Disembarkation proceeded according to an ancient, strict ritual. First the privileged people in first class were allowed into the country, then the cabin section with all its black-clad priests, and the emigrants had their turn at the very end, herded into the sacred precincts of the demigods, invited to the thick carpets and brocade armchairs of the great ballroom. Immigration officials were sitting here at tables cleared of those lavish suppers which were the pride of the shipping line. I wasn’t asked whether I wanted to assassinate the President: that turned out to be a myth. The officials were friendly and informal, stamping documents left and right, and they left assassinations to the foreigners.
This mighty America trusted me ― it trusted me right away. It expected me to recognize with my very own eyes that the U.S. was God’s country. I was instinctively afraid of failing to live up to this expectation, and I was ashamed. Was I travelling with a false passport? I received my entry visa, walked down the gangplank, my last tangible connection to Europe, and stepped over a bridge into the huge customs hall.
The hall was America and yet it was like something out of Kafka, a space with such a vaulting roof, such far-flung boundlessness, that it seemed to disappear into thin air and become totally unreal. Pale sunlight fell through panes of frosted glass to form shimmering shafts of dust motes. The concrete floor was worn and scratched, and numerous crude wooden barriers and desks of the cheapest sort stood all around with small mountains of baggage lying scattered between them, like a harvest gathered on a field ― the flotsam of Europe, raised out of the belly of the Liberté and somehow ordered alphabetically according to the owners’ names. I looked for my own things, found them, and observed that they were shabby.
This is the moment when an immigrant has the urge to tear the clothes off his back and burn all the possessions he has brought along, so that he can step into his new life naked and unencumbered, anticipating different, more glittering trappings. But since such behaviour wouldn’t be appropriate even in America, and might negate all my efforts to travel this far, I waited for the customs official, who approached unhurriedly. From the star on his chest I recognized him as the good-natured policeman of the film strips, but he took a stern, Prussian view of his duty. Every bag had to be opened and searched. What kind of contraband was he worried about in this land of abundance? I never found out. My baggage received the clearance stamp which was given out at the last barrier of the hall.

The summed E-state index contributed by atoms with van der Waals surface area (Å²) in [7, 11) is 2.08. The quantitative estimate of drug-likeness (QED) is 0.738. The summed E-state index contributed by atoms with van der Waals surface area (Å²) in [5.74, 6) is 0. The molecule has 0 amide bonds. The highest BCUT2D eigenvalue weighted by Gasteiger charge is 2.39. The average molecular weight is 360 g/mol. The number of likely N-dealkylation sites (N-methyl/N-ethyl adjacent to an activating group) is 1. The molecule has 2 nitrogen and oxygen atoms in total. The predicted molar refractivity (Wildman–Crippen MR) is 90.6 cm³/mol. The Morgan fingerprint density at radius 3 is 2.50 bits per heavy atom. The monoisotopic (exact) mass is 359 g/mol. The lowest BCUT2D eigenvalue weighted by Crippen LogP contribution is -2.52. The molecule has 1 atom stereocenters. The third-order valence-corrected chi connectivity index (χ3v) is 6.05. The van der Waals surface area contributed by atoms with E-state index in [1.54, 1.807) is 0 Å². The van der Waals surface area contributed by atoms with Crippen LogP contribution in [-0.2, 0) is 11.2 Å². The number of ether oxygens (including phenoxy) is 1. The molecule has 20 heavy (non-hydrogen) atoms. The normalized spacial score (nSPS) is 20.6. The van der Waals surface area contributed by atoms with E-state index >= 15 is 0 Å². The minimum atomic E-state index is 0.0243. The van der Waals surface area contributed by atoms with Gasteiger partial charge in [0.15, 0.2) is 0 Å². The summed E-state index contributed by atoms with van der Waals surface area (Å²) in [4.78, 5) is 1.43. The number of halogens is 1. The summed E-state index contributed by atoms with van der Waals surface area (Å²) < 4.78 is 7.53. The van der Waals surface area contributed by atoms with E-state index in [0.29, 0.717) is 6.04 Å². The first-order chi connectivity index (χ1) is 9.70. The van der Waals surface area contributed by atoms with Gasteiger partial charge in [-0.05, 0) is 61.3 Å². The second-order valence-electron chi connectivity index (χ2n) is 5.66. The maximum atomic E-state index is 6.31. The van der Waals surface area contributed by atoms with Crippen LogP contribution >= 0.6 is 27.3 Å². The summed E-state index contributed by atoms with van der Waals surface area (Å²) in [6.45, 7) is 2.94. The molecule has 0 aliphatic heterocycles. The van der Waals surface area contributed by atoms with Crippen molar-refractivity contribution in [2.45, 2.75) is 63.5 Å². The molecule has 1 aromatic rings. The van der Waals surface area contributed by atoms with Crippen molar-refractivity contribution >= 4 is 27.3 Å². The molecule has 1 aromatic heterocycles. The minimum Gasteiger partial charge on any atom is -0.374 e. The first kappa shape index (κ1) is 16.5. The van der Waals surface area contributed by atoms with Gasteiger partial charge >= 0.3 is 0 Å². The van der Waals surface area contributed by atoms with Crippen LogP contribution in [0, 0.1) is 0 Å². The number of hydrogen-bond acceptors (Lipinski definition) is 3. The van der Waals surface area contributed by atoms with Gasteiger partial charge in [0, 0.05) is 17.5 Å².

I went through the gate. I had arrived in America. I was standing in New York. I had often dreamed about this, and now it was like a dream. The dream of being here had fulfilled itself, and as in that dream there was no foreignness: I too was at home here, and America lay at my feet like my own personal property. I sensed freedom. I felt freedom. The wind was freedom. Nobody asked me where I was going, what I was going to do, or what I wanted to undertake from the Atlantic to the Pacific coast, from the Gulf of Mexico to the icebergs of Alaska.
Wolfgang Koeppen, Amerikafahrt (1959)
(In Gesammelte Werke in sechs Bänden Vol 4,1986)
translated from the German by Susan Thorne
Wolfgang Koeppen is included in city-pick New York, featuring over sixty writers on the city. Other city-pick titles include Berlin, Paris, Istanbul, Venice, Dublin, St Petersburg, London and Amsterdam.